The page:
By Sabina Mollot
Earlier this month, a parking regulation sign located outside Peter Cooper Village on East 20th Street that had been confusing drivers was replaced with a new one. The problem with it previously, as one Peter Cooper driver who got socked with a $115 ticket told us, was that an arrow indicating where one couldn’t park appeared to contradict what the paint lines on the street indicated.
“It’s in conflict with the sign; it doesn’t match up,” said the driver Cailin Krogman. Last November 13, Krogman had parked where she thought it would be okay to do so, over a car’s length away from the sign, only to get slapped with the ticket anyway that evening.
So, while the sign having been changed is good news for drivers (a result of Krogman complaining numerous times to Council Member Dan Garodnick’s office), naturally, Krogman said she would still like her ticket dismissed. Especially since, she pointed out, she’s been paying attention to the spot since her ticket was given and seen that others have not been ticketed. Adding insult to injury, said Krogman, her car has a visible tag indicating she’s a disabled driver.
“I’m a breast cancer survivor. I have issues with neuropathy. It’s so rude,” she said. She said she’d tried to fight the ticket through the Department of Finance, but was denied.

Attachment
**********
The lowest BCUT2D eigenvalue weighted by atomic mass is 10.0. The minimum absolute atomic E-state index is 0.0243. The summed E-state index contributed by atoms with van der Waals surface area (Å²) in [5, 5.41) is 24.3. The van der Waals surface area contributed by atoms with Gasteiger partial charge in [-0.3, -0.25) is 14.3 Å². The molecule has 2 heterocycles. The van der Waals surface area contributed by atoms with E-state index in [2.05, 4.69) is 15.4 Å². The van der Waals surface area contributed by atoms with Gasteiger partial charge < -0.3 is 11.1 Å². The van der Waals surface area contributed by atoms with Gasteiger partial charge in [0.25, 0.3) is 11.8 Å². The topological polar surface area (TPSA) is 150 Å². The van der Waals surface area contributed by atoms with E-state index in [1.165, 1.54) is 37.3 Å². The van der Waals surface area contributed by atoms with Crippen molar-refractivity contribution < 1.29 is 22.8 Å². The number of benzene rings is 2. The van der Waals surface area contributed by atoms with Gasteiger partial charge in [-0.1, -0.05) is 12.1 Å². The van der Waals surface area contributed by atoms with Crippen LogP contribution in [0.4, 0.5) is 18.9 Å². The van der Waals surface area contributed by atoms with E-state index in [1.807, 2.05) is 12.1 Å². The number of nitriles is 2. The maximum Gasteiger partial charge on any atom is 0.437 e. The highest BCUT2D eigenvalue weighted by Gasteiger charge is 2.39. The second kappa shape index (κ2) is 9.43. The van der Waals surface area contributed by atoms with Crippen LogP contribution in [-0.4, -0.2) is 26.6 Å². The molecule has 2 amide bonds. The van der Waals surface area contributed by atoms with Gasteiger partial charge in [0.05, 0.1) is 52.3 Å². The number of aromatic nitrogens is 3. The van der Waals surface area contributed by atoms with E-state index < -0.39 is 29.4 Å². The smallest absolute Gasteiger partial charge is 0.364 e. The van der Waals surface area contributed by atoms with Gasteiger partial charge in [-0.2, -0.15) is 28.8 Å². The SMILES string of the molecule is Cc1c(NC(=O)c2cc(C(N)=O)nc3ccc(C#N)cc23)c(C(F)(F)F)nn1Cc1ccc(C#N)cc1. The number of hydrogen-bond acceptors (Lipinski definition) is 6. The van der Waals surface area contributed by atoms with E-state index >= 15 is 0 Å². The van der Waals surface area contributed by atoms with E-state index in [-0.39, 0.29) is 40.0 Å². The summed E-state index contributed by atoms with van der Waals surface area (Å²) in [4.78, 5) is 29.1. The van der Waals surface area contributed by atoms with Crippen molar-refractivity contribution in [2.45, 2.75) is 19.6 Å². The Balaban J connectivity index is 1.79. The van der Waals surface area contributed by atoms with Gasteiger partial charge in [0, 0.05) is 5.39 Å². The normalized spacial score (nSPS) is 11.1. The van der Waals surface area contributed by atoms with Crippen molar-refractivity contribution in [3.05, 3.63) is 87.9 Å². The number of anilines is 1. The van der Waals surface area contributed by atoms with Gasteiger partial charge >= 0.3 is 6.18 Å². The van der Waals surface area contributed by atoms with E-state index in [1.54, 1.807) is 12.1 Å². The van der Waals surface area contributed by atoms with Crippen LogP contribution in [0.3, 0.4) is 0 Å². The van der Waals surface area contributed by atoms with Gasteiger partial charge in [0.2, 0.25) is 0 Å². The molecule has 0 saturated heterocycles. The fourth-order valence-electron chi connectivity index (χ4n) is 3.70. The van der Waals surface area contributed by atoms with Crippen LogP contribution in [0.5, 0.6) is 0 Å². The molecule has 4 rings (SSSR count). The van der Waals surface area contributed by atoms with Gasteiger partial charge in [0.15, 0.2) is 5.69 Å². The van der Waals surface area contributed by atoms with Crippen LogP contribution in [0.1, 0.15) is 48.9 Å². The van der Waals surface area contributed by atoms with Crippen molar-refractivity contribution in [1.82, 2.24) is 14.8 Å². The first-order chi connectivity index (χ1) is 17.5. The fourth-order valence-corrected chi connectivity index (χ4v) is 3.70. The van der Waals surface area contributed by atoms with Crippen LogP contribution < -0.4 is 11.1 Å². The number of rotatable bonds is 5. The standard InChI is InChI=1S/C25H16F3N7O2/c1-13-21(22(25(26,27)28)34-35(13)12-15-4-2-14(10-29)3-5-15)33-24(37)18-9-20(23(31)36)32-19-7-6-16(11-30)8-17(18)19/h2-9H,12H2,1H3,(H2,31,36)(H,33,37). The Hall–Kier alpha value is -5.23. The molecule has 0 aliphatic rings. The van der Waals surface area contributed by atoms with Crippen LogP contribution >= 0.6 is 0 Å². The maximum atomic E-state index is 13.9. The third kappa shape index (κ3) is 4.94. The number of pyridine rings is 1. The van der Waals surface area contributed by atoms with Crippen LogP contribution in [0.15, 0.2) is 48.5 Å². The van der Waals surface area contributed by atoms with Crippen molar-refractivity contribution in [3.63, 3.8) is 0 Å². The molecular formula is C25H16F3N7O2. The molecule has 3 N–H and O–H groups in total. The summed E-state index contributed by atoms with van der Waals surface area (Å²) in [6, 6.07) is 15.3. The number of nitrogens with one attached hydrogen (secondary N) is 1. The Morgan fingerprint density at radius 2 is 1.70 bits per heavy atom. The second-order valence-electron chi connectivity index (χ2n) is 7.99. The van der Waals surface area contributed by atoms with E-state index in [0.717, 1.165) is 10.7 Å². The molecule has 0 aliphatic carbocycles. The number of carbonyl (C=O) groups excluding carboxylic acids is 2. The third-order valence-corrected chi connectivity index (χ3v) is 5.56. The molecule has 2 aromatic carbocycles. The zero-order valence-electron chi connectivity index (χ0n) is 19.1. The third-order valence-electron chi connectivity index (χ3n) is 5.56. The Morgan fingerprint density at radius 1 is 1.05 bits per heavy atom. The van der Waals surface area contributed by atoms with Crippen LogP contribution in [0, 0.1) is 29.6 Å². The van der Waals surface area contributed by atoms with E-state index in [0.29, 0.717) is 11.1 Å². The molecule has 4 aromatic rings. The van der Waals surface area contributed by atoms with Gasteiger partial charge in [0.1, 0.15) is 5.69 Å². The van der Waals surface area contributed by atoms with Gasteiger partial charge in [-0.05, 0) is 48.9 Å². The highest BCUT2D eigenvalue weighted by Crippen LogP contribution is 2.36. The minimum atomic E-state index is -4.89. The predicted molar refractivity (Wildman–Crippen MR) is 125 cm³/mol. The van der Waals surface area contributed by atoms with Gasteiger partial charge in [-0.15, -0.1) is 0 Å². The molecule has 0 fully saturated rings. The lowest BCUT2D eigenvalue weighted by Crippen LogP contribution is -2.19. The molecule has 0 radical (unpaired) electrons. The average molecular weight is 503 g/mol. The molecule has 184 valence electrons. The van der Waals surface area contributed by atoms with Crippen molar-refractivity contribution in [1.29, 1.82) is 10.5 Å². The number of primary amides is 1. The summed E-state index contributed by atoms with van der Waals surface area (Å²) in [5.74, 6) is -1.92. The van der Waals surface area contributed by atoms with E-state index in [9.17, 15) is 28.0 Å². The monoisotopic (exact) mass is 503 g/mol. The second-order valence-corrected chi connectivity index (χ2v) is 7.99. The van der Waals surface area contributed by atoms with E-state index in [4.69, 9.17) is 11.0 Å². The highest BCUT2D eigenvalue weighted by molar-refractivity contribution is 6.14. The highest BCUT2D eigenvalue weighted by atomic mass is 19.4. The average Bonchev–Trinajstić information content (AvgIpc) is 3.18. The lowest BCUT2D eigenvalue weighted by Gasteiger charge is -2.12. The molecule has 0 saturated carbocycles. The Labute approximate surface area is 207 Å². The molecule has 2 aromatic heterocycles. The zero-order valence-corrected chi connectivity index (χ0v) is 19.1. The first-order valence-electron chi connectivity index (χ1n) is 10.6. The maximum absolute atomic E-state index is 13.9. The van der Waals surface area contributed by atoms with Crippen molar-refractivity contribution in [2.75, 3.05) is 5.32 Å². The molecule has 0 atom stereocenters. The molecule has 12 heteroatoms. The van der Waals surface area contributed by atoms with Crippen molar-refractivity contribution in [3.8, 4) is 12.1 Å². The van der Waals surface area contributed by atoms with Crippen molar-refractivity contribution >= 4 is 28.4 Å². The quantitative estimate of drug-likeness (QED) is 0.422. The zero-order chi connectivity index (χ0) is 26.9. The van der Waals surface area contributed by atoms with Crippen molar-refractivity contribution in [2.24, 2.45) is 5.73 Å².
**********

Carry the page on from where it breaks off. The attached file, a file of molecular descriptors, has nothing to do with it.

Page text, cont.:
Now, with the changing of the sign, she is hoping she might still have a case.
Town & Village reached out to the Department of Finance, but didn’t hear back.
Meanwhile, Garodnick, when asked about the ticket, said Krogman would need to challenge it in court, and added that he hoped she would.
“I think she would be well within her rights and I hope she would win,” Garodnick said. “The street markings very strongly suggested you’re within your rights to park there.”
He added, “The whole issue plays into the unfortunate feeling that too many New Yorkers have that the city is trying to ticket them by having confusing parking regulations and that should not be.”
Garodnick said if Krogman fights the ticket he’d weigh in to the Department of Finance on her behalf.
Inconsistent or contradicting parking regulation signs are a “pet peeve of mine,” he explained.
The parking sign was finally changed Monday, March 6.
Meanwhile, this isn’t the first incident of rotten luck Krogman has had when parking her car in the neighborhood. A year ago, an unknown person splashed a corrosive liquid onto her car and another vehicle that had been parked outside Peter Cooper Village. The liquid, possibly acid or paint thinner, caused a large spot on the car door to rust.